My Grandfather was a photographer, he took photos during WWII and Also taught Photography classes at Oregon State University. He was never without a camera in his hands. It was in my genes to follow in his footsteps, my camera went everywhere I did for as long as I can remember. I began studying Photography at The American High School of Surrey, located in England, which I believe started my sails towards a lifetime of capturing life through a lens. In 1995, I had the honor of being photographed by a hero of photography, Kieron "Spud" Murphy. In my one session with him, Picture to the left, he taught me how to affirm the person on the other side of my lens to feel their very best. To point to all the beauty and helping people to see that no one sees the personal flaws that you do. After that session, I spent a semester at The American College of London where my love for writing and Photography came together through amazing instructors.
By 1999 I was working as freelance photographer and have had the passion continue to grow and expand to this day.
In 2009, one year after my fourth son was born, I learned that I had a brain tumor the size of a baseball. I had been handed two options upon finding out, have brain surgery now, or pass away in a few weeks.
My first response was dropping to my knees with tears and just thanking God for helping me find what was going wrong with me for so terribly long.
I needed a 13-hour surgery, and I did not know if I would ever wake up. I stared endlessly into my one-year-olds sons eyes trying to leave a piece for him to remember.
As soon as I woke up, I wish that I hadn't. I was paralyzed on the right side of my entire body, deaf in one ear, wheelchair bound, and in the most excruciating pain known to man. Seven nerves in my face were now misfiring and I was diagnosed with what is called "the suicide disease " acute trigeminal neuralgia.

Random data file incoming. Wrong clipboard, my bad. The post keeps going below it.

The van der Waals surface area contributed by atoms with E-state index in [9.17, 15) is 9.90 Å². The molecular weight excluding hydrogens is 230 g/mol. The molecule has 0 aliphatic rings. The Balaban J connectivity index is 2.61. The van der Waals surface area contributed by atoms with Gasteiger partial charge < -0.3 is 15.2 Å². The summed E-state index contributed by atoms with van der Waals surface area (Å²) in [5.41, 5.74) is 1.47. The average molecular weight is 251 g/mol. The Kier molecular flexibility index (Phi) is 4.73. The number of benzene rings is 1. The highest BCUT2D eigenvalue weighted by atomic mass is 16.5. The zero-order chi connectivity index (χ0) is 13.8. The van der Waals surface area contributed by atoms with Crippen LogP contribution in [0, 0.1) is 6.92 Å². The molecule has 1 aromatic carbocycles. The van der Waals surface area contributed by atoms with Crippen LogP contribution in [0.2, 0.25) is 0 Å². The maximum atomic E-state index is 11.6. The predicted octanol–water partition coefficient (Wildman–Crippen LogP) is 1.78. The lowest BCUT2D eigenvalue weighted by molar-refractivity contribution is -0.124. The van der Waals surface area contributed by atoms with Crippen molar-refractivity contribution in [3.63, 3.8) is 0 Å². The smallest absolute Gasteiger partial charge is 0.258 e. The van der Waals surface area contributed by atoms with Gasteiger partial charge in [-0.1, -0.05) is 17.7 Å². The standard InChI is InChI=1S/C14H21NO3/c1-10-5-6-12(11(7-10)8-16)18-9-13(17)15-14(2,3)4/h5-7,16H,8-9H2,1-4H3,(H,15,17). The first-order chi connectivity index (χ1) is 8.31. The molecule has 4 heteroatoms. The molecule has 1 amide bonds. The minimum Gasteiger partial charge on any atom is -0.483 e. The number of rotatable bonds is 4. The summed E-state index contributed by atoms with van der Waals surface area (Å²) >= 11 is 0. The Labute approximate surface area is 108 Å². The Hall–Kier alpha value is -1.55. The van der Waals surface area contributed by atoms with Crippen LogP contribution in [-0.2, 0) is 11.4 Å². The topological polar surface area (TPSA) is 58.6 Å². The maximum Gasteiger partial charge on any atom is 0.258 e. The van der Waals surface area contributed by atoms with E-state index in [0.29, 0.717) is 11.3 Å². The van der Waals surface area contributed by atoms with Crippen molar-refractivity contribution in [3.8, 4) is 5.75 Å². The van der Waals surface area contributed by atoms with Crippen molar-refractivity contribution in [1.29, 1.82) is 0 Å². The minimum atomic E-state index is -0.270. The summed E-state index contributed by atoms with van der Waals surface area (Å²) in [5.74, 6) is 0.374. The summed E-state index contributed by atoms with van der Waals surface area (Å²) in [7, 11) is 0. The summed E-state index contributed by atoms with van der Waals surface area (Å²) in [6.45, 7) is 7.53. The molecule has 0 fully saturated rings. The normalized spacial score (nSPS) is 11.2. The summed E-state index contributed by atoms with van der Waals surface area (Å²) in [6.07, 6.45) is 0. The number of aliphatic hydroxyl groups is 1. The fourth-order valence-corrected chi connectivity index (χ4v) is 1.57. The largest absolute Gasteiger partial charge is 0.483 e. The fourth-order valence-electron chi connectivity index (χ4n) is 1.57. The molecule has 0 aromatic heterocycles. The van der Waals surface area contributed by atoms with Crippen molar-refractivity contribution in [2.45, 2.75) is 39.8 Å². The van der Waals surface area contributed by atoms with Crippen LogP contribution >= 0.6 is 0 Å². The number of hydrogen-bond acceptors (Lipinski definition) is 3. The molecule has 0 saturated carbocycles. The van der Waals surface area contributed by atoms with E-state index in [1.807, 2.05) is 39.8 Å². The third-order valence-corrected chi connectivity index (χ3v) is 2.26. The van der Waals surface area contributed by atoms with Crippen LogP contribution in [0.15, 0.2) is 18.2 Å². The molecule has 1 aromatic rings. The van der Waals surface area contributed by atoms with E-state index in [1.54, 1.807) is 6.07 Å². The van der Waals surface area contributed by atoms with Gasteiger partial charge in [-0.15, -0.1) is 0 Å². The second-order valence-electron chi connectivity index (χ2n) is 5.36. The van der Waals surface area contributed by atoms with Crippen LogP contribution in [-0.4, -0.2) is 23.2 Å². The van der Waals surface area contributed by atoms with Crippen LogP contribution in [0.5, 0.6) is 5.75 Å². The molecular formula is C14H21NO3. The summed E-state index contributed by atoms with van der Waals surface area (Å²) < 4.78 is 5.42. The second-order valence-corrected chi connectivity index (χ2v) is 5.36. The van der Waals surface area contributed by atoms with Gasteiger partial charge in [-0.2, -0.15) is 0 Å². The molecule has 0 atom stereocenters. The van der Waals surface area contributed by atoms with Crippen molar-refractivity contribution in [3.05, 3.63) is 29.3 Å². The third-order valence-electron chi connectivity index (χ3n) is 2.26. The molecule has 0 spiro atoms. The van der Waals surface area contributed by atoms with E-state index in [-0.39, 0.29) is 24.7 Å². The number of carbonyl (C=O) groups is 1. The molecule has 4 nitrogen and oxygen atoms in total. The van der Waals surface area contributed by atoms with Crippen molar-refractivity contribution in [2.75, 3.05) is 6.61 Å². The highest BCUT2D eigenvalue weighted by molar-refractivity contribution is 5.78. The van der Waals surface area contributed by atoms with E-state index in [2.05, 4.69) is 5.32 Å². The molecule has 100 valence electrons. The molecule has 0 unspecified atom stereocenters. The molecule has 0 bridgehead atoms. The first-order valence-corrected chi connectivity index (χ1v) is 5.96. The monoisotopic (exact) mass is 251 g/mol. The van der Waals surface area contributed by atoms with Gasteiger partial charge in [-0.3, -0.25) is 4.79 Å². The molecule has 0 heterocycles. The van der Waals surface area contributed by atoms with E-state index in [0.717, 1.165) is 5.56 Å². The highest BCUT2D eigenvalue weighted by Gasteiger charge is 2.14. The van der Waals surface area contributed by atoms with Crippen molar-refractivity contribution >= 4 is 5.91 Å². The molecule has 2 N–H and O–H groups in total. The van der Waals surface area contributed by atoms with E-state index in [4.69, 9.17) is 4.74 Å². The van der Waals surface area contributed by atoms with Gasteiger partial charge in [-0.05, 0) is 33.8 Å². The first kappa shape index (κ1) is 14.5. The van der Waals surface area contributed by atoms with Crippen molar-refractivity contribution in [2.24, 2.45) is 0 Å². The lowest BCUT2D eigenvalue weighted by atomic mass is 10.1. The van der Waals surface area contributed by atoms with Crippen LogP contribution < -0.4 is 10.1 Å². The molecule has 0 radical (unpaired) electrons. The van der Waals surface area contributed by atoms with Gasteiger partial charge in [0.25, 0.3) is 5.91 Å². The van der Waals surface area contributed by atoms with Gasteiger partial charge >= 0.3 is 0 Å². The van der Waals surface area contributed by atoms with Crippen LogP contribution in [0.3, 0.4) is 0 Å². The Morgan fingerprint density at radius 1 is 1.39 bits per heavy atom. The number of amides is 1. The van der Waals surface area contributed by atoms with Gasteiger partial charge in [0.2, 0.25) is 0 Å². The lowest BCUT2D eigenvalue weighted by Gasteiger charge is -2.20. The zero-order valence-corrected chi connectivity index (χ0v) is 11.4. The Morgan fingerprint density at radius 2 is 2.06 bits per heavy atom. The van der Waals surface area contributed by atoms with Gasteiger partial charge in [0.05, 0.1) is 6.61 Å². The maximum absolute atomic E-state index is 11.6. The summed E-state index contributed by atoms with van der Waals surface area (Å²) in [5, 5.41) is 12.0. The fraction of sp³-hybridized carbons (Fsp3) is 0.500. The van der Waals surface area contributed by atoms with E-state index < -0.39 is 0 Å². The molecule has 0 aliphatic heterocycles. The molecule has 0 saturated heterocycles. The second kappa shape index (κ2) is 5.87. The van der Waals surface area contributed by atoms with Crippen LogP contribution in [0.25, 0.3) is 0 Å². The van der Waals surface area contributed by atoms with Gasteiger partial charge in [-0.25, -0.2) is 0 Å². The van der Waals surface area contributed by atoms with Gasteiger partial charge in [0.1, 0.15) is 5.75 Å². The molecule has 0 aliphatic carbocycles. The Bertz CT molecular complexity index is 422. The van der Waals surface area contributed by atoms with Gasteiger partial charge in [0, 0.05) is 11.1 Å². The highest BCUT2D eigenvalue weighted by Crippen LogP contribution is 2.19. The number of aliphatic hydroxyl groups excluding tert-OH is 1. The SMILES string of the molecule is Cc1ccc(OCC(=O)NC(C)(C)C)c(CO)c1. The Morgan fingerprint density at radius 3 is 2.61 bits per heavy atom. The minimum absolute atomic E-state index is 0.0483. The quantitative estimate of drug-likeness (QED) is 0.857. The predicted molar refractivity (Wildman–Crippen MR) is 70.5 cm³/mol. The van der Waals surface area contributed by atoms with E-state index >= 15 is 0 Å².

I had a misconception that if the tumor came out and I survived I would be back to normal. But my journey became that of finding a new normal.
I fought tooth and nail to be able to walk again. Years spent in physical therapy; I spent years going to a facial pain therapist to get my mouth moving again.
Years going to pain clinics only to catch Meningitis which was somehow worse than the tumor.
But then one faithful day the Mayo clinic offered me the chance of becoming patient #12 to receive a cortical brain implant to take the pain away. And the moment I woke up from another 13-hour brain surgery I was pain free.
Today my fight is against broken bones in my back that won't heal, and a tumor on my L5 that is mean. But I am not where I was once was.
The power of fighting is so very real. Speaking life when so many people have spoken the opposite. I have spent my new lease speaking hope, love and light whenever I am presented with the opportunity. Because hope is the spark that ignites the flame to belief.
I climbed a mountain in a rain forest this year. Who would have ever thought? For the girl they said would never walk again. (Photograph gallery below, not for the faint of heart. )
And a reminder that if I can, the least of these, you can too.
If I were to survive this, it would be for a reason. So many people came to my side to help my family while I laid in bed for almost five years. Meals, cars, carpeting, anything we needed it just seemed to appear. Sometimes from people we knew, and sometimes nameless. I saw people acting as the church and I promised myself that I would do everything in my power to give in any capacity that I could as well. And as I got better that door opened up for me through my love for photography. I started by giving sessions away to everyone who helped me. Then my business seed was planted as I offered photography sessions in exchange for donations towards mission trips and free photography for health needs families. And from there, my new world.
Light in the Valley was found when my valley walking was dark and isolating. And it the light was delivered by faith and by the people who felt led.
I have a disease called NF2, it causes benign tumors to grow in my brain, spine, knees and arms. When the tumors cause me too much neve pain, they have to come out. At the moment while I still operate in as much full-time mode as possible, I suffer tremendous pain. I currently have a tumor in my spine that presses on some major nerves, and we are debating another surgery.
Every bit of pain leaves during every photoshoot. Just gone. It seems to be the one thing that completely takes my brain out of the pain. To me that is every indication that I am on the right path. I live each day so thankful for each experience, good and bad because that is how we learn and grow.
Photo to the left: Me photographing a three-year-old diagnosed with a brain tumor since birth. I gained so much strength from him.